In the Matter of James M. Schoenecker (admitted as James Michael Schoenecker), an attorney and counselor-at-law: Departmental Disciplinary Committee for the First Judicial Department, Petitioner, James M. Schoenecker, Respondent.
Disciplinary proceedings instituted by the Departmental Disciplinary Committee for the First Judicial Department. Respondent, James M. Schoenecker, was admitted to the Bar of the State of New York at a Term of the Appellate Division of the Supreme Court for the First Judicial Department on April 19, 2004.
Jorge Dopico, Chief Counsel, Departmental Disciplinary Committee, New York (Raymond Vallejo, of counsel), for petitioner.
Respondent pro se.
Richard T. Andrias, Justice Presiding, David B. Saxe Karla Moskowitz, Sallie Manzanet-Daniels Judith J. Gische, Justices.
Respondent James M. Schoenecker was admitted to the practice of law in the State of New York by the First Judicial Department on April 19, 2004, under the name James Michael Schoenecker. At all times relevant to this proceeding, respondent maintained an office for the practice of law in Milwaukee, Wisconsin.
On January 27, 2010, respondent pleaded guilty in Wisconsin Circuit Court, Walworth County, to one count of identity theft, a felony, in violation of Wisconsin Statutes § 943.201(2)(a) and was sentenced to, inter alia, two years probation and ordered to make restitution. On March 12, 2010, respondent pleaded no contest in Wisconsin Circuit Court, Waukesha County, to misdemeanor theft, in violation of Wisconsin Statutes § 943.20(1)(a), and was sentenced to, inter alia, four months incarceration, which was stayed, and one year of probation. The separate charges arose out of respondent's use of personal information of his former fiancée, without her consent, to forge two checks from her business account made payable to himself in the amounts of $950 and $400, and to create a computer generated check in the amount of $1, 750 from the same account, which he unsuccessfully attempted to cash.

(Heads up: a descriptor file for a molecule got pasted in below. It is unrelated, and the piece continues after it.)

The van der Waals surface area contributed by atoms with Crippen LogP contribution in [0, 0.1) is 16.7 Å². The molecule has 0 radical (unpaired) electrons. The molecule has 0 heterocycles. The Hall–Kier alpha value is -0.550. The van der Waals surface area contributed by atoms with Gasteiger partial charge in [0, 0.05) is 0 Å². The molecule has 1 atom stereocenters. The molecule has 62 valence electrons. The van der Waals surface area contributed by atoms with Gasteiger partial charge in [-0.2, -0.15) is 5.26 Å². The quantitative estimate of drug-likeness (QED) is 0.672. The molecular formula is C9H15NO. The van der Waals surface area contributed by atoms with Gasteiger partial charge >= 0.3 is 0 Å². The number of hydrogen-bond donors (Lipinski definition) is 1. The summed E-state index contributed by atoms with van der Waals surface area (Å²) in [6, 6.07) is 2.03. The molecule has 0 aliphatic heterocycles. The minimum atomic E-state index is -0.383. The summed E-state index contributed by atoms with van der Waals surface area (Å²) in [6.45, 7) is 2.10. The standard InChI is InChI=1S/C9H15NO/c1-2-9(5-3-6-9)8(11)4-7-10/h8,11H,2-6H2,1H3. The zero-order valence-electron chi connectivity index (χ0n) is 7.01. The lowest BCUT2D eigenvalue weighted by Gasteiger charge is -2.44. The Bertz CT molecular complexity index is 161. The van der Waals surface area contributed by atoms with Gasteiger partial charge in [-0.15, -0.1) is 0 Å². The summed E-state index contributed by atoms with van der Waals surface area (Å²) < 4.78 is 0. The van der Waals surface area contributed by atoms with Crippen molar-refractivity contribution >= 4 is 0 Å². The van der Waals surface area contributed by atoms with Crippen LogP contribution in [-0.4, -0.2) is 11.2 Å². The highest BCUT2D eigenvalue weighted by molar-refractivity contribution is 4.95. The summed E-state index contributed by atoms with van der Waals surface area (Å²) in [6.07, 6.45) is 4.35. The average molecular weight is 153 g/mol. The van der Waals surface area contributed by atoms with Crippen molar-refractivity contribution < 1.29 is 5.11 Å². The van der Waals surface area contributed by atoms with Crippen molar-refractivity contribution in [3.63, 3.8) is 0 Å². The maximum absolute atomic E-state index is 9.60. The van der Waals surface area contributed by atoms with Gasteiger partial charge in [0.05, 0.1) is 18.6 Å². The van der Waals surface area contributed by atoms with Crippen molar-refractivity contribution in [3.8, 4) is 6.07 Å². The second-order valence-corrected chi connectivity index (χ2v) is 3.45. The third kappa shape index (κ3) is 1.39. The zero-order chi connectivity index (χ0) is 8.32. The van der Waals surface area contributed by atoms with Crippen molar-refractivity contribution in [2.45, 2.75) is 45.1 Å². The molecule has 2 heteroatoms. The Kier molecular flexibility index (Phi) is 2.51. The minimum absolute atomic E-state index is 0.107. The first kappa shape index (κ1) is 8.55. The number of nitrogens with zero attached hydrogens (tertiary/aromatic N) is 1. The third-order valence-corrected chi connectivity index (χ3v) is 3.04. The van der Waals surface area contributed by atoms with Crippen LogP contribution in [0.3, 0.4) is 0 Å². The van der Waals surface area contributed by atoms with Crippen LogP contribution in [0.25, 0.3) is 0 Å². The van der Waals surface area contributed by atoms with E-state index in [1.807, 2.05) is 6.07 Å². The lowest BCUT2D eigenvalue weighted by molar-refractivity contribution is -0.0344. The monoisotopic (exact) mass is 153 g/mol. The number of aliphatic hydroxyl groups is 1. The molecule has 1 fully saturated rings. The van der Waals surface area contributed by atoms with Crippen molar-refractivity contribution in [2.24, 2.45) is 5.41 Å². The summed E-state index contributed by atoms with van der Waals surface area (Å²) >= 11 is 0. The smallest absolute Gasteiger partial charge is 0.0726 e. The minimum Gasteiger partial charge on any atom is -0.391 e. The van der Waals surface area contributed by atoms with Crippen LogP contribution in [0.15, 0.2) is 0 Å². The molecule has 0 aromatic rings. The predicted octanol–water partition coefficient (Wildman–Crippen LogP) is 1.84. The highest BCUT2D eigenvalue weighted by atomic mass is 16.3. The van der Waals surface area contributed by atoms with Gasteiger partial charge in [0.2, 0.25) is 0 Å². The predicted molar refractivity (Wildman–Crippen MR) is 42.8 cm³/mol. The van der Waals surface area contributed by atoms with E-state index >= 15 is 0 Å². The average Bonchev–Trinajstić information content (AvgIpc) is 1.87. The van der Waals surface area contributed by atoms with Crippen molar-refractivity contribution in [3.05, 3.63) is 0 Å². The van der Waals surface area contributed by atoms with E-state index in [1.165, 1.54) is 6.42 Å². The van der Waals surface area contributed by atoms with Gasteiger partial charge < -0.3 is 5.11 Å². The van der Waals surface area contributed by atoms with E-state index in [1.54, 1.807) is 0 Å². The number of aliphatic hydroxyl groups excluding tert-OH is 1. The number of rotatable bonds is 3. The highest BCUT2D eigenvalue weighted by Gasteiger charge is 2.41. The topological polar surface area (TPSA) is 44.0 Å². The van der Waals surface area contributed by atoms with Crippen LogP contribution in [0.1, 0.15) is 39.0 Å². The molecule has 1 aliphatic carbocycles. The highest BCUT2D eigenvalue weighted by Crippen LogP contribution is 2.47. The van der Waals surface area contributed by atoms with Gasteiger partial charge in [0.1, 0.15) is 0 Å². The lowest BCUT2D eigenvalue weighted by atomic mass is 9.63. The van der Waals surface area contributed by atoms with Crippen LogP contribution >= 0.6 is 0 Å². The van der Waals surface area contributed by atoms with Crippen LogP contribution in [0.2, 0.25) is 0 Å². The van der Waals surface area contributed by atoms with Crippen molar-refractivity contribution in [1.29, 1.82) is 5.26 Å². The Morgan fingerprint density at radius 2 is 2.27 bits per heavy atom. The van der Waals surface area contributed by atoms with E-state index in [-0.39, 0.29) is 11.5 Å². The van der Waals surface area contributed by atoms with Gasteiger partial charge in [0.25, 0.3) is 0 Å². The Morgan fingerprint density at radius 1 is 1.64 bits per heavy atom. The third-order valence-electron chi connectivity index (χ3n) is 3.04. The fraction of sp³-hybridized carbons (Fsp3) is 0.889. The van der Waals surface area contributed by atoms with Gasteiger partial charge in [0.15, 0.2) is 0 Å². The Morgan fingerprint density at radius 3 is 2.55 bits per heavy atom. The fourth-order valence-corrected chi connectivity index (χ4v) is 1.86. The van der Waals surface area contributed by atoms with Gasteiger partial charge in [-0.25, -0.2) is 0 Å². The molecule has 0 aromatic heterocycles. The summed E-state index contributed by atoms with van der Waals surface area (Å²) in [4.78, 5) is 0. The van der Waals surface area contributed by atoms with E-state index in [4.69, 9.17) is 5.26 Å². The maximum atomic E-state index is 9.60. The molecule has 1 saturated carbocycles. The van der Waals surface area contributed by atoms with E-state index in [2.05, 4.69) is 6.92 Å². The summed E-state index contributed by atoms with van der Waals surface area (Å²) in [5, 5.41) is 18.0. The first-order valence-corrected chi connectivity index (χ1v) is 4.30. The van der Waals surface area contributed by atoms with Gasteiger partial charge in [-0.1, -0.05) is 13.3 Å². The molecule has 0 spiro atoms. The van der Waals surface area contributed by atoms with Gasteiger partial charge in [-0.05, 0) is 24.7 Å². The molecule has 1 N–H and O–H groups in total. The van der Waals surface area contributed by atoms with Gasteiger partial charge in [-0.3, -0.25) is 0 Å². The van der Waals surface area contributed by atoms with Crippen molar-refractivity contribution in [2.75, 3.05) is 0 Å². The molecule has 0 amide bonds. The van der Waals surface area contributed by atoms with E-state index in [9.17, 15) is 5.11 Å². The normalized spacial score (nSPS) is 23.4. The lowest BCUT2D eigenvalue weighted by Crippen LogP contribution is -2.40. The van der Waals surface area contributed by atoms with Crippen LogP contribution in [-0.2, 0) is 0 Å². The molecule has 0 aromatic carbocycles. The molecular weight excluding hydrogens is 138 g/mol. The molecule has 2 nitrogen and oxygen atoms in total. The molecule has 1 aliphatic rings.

The Departmental Disciplinary Committee now petitions this Court for an order, pursuant to Judiciary Law § 90(4)(b), striking respondent's name from the roll of attorneys on the ground that his Wisconsin felony conviction for identity theft, in violation of Wisconsin Statutes § 943.201(2)(a) is analogous to the New York felony offense of identity theft in the second degree, in violation of Penal Law § 190.79. Respondent was served with the petition but has not submitted a response. 
A conviction of an out-of-state felony does not trigger automatic disbarment, no matter how serious the foreign felony is, unless the foreign felony at issue would constitute a felony under New York Penal Law (Judiciary Law § 90[e]; Matter of Rosenthal, 64 A.D.3d 16, 18 [1st Dept 2009]). The foreign felony need not be a "mirror image" of a New York felony, but must be "essentially similar" (Matter of Margiotta, 60 N.Y.2d 147, 150 ; Matter of Shubov, 25 A.D.3d 33 [1st Dept 2005]). This Court begins its determination by comparing the language of the applicable New York and foreign felony statutes, as well as an examination of its own precedent pertaining to the foreign felony at issue. If this initial analysis is inconclusive, "essential similarity" may be established by considering admissions made under oath during a plea allocution, which may be read in conjunction with an indictment or information (see Matter of Sorin, 47 A.D.3d 1 [1st Dept 2007]; Matter of Amsterdam, 26 A.D.3d 94, 96 [1st Dept 2005]).
Wisconsin Statutes § 943.201(2) provides:
"[w]hoever, for any of the following purposes, intentionally uses or, attempts to use, or possesses with intent to use any personal identifying information or personal identification document of an individual, including a deceased individual, without the authorization or consent of the individual and by representing that he or she is the individual, that he or she is acting with the authorization or consent of the individual, or that the information or document belongs to him or her is guilty of a Class H felony:
"(a) To obtain credit, money, goods, services, employment, or any other thing of value or benefit."
Penal Law § 190.79 provides, in pertinent part:
"[a] person is guilty of identity theft in the second degree when he or she knowingly and with intent to defraud assumes the identity of another person by presenting himself or herself as that other person, or by acting as that other person or by using ...